After Tanja Pajevic’s father died in 1993, she spent a decade wrapped in heartbreak and regret over their fraught relationship. So when her mother passed away in 2012, she was determined to get grief right this time. Her struggle is detailed in her engaging memoir, The Secret Life of Grief.
The married mother of two sons, Pajevic sought ways to grieve openly, despite cultural pressure to hide the loss and “move on.” She vividly describes her fury at everyone around her—why didn’t people ask her how she was feeling?—through her years of self-examination, therapy and the search for the just-right symbol of her mourning (she finally settles on a tattoo spelling out LOVE).
It’s a slip-slide process—one step forward, two back—but Pajevic, a creative writing professor, tells her story so intimately that readers can’t resist rooting for her. She comforts herself with meditation, dancing and occasionally taking to bed, letting readers see her entire messy life: Sometimes she fails to do what she knows would lessen the pain, feels overwhelmed raising two boys and neglects her marriage. Among many epiphanies, Pajevic realizes she might be hard-wired for negativity and works to change that mind-set. Perhaps the most important lesson she learns is one of self-acceptance.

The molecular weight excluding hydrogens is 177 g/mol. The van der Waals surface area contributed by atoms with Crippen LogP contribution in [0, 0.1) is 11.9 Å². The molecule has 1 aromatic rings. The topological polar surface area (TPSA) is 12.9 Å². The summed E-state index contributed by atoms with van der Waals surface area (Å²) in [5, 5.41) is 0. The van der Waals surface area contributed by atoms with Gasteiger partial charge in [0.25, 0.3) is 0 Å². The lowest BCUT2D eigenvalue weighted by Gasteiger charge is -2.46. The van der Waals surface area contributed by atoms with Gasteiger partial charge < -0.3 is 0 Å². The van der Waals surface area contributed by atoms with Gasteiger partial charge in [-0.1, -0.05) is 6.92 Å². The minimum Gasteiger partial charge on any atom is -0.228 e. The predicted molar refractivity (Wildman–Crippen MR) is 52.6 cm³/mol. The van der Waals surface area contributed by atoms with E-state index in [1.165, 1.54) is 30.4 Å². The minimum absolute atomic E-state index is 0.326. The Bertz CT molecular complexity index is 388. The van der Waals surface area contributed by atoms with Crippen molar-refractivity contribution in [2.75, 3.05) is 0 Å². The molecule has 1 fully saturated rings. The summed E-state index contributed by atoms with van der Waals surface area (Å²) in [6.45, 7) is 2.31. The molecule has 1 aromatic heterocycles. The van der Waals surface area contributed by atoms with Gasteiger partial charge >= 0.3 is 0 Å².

The book includes her immigrant parents’ history and her time as a graduate student in Yugoslavia, their birthplace. She’s a voracious reader, generous in naming books and teachers who enabled her to “unpack her anger” and rethink her attitudes. Pajevic’s journey brings her to the edges of New Ageism, which may not be everyone’s cup of tea (e.g., she experienced being in her mother’s womb while in the warm bath used in Watsu, a passive form of body work.) But readers open to such ideas will likely find her journey edifying.
Pajevic accomplished her goal: to examine grief through her own experiences. Her well-wrought book could comfort others going through sadness and loss after a death.
Also available as an ebook.